Newly unsealed bombshell evidence documenting the FBI’s efforts to target national security adviser Michael Flynn — including a top official’s memo debating whether their “goal” was “to get him to lie, so we can prosecute him or get him fired” — calls into …

Explosive, newly unsealed evidence documenting the FBI’s efforts to target national security adviser Michael Flynn — including a top official’s handwritten memo debating whether the FBI’s “goal” was “to get him to lie, so we can prosecute him or get him fired” — calls into question whether Brandon Van Grack, a Justice Department prosecutor and former member of Special Counsel Robert Mueller’s Team, complied with a court order to produce favorable evidence to Flynn.
Since February 2018, Van Grack has been obligated to comply with D.C. District Court Judge Emmet G. Sullivan’s standing order in the Flynn case to produce all evidence in the government’s possession “that is favorable to defendant and material either to defendant’s guilt or punishment.” The order also requires the government to submit favorable defense evidence to the court, including possible “impeachment evidence” that could undermine witnesses, even if the government believes the evidence “not to be material.”
Van Grack has long informed Sullivan that the government’s so-called “Brady” obligations, referring to prosecutors’ duty to turn over exculpatory materials to defendants, have been met. In an October 2019 filing, Van Grack denied governmental misconduct and assured the court that the government “has complied, and will continue to comply, with its discovery and disclosure obligations, including those imposed pursuant to Brady and the Court’s Standing Order.”
In that same October 2019 motion, Van Grack elaborated on those claims, telling Sullivan that the government had not “affirmatively suppressed evidence” or hid Brady material. He denied that government was “aware of any information that would be favorable and material to [Flynn] at sentencing.”
Van Grack further dismissed arguments by Flynn’s attorney, Sidney Powell, that “General Flynn was targeted and taken out of the Trump administration for concocted and political purposes” as “conspiracy theories.”
Special counsel Robert Mueller walks from the podium after speaking at the Department of Justice Wednesday, May 29, 2019, in Washington, about the Russia investigation. (AP Photo/Carolyn Kaster)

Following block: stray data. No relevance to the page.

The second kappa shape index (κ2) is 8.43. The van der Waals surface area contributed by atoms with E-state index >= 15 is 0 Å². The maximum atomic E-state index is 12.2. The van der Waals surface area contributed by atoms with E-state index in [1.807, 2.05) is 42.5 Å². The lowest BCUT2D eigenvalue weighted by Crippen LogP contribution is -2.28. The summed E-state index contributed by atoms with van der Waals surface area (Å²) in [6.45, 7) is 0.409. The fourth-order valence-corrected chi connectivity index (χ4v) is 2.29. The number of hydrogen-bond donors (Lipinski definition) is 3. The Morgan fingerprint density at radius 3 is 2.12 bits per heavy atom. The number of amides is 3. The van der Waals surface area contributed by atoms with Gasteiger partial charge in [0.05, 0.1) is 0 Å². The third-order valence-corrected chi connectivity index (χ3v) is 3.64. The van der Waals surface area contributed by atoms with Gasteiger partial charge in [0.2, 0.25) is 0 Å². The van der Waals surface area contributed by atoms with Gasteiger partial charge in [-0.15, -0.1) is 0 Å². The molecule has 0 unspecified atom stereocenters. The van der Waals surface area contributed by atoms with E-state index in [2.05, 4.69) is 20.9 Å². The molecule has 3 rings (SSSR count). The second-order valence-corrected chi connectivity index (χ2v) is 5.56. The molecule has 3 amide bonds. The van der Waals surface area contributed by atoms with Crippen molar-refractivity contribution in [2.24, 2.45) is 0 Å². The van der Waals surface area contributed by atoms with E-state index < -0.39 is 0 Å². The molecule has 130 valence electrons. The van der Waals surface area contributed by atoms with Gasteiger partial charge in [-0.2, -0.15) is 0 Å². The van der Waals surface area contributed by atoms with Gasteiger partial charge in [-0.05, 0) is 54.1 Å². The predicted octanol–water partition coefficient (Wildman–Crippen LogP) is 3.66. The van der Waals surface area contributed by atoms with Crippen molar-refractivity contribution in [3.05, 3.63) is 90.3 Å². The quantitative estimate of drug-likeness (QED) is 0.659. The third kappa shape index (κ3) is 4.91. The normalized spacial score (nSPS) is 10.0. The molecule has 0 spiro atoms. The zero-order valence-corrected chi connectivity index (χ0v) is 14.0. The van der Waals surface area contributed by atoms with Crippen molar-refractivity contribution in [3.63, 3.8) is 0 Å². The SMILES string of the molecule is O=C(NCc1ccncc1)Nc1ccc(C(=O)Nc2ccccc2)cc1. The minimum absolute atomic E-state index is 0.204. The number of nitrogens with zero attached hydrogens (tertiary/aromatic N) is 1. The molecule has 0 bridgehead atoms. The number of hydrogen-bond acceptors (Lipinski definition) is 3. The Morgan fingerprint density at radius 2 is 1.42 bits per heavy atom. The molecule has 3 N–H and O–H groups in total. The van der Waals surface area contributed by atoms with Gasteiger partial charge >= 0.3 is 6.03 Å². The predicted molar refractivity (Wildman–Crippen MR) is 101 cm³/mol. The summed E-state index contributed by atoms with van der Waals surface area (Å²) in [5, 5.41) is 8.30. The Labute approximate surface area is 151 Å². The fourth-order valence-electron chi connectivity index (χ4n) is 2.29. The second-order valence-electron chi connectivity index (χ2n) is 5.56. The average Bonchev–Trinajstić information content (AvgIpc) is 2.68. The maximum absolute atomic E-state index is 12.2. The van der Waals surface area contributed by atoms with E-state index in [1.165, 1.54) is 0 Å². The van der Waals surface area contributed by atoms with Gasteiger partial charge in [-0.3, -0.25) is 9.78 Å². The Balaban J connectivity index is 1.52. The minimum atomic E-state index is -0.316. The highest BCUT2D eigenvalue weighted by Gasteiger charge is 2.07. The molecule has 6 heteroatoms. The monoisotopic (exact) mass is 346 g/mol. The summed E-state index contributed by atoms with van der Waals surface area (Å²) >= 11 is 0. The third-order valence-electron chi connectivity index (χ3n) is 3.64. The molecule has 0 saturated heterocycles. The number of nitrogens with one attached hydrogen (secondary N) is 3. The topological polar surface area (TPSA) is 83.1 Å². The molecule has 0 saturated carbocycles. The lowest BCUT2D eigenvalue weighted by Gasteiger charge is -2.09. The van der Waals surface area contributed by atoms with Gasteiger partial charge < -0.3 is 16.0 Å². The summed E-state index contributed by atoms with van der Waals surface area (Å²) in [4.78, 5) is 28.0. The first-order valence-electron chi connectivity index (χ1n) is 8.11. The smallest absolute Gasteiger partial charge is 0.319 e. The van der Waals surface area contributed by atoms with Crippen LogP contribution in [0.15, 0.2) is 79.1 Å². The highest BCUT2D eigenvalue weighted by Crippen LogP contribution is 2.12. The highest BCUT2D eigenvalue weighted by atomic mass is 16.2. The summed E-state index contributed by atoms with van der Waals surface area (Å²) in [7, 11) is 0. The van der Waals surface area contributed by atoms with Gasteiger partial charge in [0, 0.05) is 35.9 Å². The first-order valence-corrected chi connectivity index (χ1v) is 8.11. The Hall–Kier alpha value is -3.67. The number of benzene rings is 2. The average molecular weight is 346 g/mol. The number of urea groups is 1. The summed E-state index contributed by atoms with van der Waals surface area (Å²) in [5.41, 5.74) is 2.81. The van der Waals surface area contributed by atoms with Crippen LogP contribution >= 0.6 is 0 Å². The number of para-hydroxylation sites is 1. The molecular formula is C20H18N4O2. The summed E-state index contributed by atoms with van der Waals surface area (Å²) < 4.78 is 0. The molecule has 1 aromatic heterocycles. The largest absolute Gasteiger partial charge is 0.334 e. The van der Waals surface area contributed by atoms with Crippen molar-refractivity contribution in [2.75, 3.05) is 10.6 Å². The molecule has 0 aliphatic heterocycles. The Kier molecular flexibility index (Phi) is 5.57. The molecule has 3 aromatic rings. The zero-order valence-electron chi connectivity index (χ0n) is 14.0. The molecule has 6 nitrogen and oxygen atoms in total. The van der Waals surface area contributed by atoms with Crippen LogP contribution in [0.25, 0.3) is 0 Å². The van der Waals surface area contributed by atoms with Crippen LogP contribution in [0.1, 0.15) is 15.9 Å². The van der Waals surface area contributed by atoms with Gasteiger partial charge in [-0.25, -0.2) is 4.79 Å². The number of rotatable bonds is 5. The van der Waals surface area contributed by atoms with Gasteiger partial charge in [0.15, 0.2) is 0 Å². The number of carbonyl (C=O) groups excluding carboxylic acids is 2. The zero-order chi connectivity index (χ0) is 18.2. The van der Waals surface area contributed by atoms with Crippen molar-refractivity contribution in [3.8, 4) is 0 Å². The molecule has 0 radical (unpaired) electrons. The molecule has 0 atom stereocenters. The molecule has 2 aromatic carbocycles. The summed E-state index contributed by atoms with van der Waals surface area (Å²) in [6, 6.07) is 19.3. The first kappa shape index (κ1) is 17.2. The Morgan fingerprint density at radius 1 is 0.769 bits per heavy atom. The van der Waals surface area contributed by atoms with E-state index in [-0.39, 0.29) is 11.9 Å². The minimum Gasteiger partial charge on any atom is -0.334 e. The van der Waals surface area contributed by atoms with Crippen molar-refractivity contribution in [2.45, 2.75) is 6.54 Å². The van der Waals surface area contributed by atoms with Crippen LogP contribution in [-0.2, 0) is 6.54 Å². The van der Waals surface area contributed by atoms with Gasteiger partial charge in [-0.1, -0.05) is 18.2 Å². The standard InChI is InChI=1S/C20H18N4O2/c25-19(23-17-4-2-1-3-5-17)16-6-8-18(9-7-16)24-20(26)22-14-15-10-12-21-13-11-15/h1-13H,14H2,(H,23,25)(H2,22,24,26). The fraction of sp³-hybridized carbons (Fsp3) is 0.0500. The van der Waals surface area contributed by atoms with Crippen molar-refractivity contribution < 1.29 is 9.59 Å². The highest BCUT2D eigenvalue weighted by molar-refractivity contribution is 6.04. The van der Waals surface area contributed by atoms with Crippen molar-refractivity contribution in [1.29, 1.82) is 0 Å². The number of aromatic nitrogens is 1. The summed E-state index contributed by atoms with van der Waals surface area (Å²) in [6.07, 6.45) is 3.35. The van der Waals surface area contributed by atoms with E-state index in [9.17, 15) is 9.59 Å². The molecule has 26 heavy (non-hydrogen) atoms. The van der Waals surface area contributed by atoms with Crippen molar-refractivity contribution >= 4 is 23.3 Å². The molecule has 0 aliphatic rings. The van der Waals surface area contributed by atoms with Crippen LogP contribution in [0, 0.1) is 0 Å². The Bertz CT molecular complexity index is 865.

What Van Grack didn’t inform the court about – and didn’t provide to Flynn – was the newly unsealed January 4, 2017 “Closing Communication” from the FBI Washington Field Office, which recommended the FBI close its investigation of Flynn, as its exhaustive search through government databases “did not yield any information on which to predicate further investigative efforts.”
Van Grack also failed to provide evidence to Flynn’s attorneys that anti-Trump former FBI agent Peter Strzok then immediately intervened and instructed the FBI case manager handling the Flynn investigation to keep the investigation open, followed by indicators that the bureau would seek to investigate Flynn for possible violations of the Logan Act, which has never been utilized in a modern prosecution.
Another Strzok text mentions that the FBI’s “7th floor” – meaning FBI leadership – may have been involved in the decision to keep the Flynn case alive.
Instead, Van Grack characterized Flynn’s alleged false statements as critical to the FBI’s “legitimate and significant investigation into whether individuals associated with the campaign of then-candidate Donald J. Trump were coordinating with the Russian government in its activities to interfere with the 2016 presidential election.”
He argued to Sullivan that Flynn’s “conduct and communications with Russia went to the heart of that inquiry.” And Van Grack said that Flynn’s alleged “false statements to the FBI on January 24, 2017, were absolutely material.”
But by that time, the FBI had already cleared Flynn of any improper ties or coordination with Russia. Shedding light on internal FBI deliberations, notes from the then-assistant director of the FBI’s Counterintelligence Division Bill Priestap — written before the Flynn interview and after discussions with then-FBI Director James Comey and then-FBI Deputy Director Andrew McCabe, Fox News is told — show discussions of whether their “goal” was “to get him to lie, so we can prosecute him or get him fired.”
In this July 26, 2017 photo, Bill Priestap, assistant director of the FBI’s Counterintelligence Division, testifies during a Judiciary Committee hearing into alleged collusion between Russian and the Trump campaign.